Students growing wary after man poses as cop, sexually assaults student

Folkens (MPR Photo / Alex Friedrich)

University of Minnesota students say they're unnerved by a recent rash of crimes -- especially a sexual assault Sunday in which the man appears to have posed as a uniformed officer.

The early-morning assault prompted the third crime alert for the university community since the attempted daylight robbery of a student in Anderson Hall on the West Bank about two weeks ago.

Even though overall crime at the U appears to be down, some students say they feel less safe -- and are taking precautions they haven't taken before.

"We're vulnerable," said nursing senior Sasha Orange of Minneapolis. "We're easy targets."

According to police, the student was walking alone about 2:15 a.m. near 15th Avenue SE and 8th Street SE when a man driving a black, unmarked SUV slowed down to talk to her.

He warned the woman about walking alone and offered her a ride.

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Minneapolis Commander Bruce Folkens told reporters the man didn't actually tell the student he was a police officer. But he was wearing a dark jacket with a badge on it, and dark pants.

The SUV, he said, probably had a large GPS screen in the dash. That glowing screen may have led the student to believe it was a laptop similar to what law enforcement officers have in their cars.

When the student got in, the man allegedly locked the doors, drove to a remote location and sexually assaulted her.

Folkens said it was unclear from the description whether the clothing matched that of city or campus law enforcement or that of a private security firm:

"There's such a multitude of private security in and around the metro area and the greater Minnesota area. We don't want to speculate where -- if, in fact, they were involved at all in security role. You can buy that stuff online anywhere."

He said there was no indication the man was an employee of either police department.

The Anoka County Sheriff's Office said today a similar incident happened at 1 p.m Saturday in Fridley.

A man there was driving a dark SUV and had a similar description -- but was in plain clothes. He identified himself as a police officer to a woman, then kidnapped her and sexually assaulted her.

Sheriff's personnel say the two crimes are most likely related, but Minneapolis police say it's too soon to tell.

Minnesota law doesn't mention what someone has to say or wear to be charged with impersonating an officer. Folkens said that would be a call prosecuters would have to make later. If police catch the man and charge him, Folkens said, it would be an aggravating factor in the assault case.

This idea that someone passed himself off as a police officer is concerning, Folkens said. He told reporters he hasn't really seen anything like it here.

And it has unnerved some University of Minnesota students. They say students see police and security personnel as authority figures and trust them.

U philosophy junior Kaylin Burton of Weyauwega, Wisc., says the ploy disturbs her:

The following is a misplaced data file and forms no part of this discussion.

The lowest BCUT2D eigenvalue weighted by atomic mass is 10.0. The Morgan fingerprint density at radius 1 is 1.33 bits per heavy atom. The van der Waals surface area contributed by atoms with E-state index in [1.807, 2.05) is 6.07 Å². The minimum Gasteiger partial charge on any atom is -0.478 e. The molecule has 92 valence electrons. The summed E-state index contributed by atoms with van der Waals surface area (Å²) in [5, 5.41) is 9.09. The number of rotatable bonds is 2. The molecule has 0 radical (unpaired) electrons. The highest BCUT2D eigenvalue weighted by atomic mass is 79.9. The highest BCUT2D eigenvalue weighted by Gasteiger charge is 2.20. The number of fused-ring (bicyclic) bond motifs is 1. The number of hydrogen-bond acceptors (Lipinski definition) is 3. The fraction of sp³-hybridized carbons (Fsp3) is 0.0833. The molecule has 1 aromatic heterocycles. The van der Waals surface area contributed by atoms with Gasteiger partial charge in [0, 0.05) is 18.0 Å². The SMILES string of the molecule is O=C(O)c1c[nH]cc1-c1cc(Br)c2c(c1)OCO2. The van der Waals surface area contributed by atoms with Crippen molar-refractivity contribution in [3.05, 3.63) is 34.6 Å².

"He had the intelligence to put on a suit to make him look like an official, and trick her -- manipulate her. That's scary."

Students interviewed at the U and near the location where the student entered the SUV said they'd received crime alerts about the sexual assault. And they'd heard about the on-campus robbery the night before -- as well as the early-morning off-campus armed robbery the previous Wednesday.

Those occurred after an attempted daylight robbery at Anderson Hall earlier this month.

At the time, police said they were concerned over the growing number of robberies committed by groups of men targeting several people — usually students — walking together. The robbers usually look for iPhones and, to a lesser extent, laptops.

Students said they realize crime at and around the U may be elevated because the campus is in an urban setting.

And yet psychology senior Sophie Alfano, who lives near Loring Park, says she felt safer when she was attending Minneapolis Community and Technical College in downtown Minneapolis.

There, she said, crime was "random."

But like Orange, the nursing student, she said, "It feels like people around here are targeting U of M students."

Seth Larson of Eau Claire, a senior studying audio engineering, said, "You can spot them a mile away."

Campus officials acknowledge what students are feeling.

Pamela Wheelock, vice president for university services, wrote Monday in a public safety update:

"This fall semester has seen a concerning rise in the number of crimes on- and off-campus, and in the increasingly brazen nature of the criminals."

She said robberies are up in Minneapolis, and are not limited to the U:

"The uptick in crime we've seen is not a problem unique to the University of Minnesota. It's a city-wide and even a metro-wide issue. The University of St. Thomas has issued 10 Public Safety Alerts since the beginning of the school year; a Hamline student was robbed at gunpoint in September; just last week, an armed robbery was reported in Murphy Park in the heart of the Augsburg Campus."

Crime on campus and in the surrounding neighborhoods is not necessarily up.

Not all statistics are in for this month -- such as for sexual assaults -- but data so far suggests that the U is at or below normal in violent crime.

Police say they've stepped up patrols. And the Gopher Chauffeur safe-ride-home service transported a record 559 students this past weekend.

Minneapolis police said anyone can text anonymous tips to police with their cell phones like this:

Text in your anonymous tip (MPR Photo / Alex Friedrich)

Still, students such as Burton say they've started to avoid going on campus at night, especially on weekends, and carry laptops only when they have to.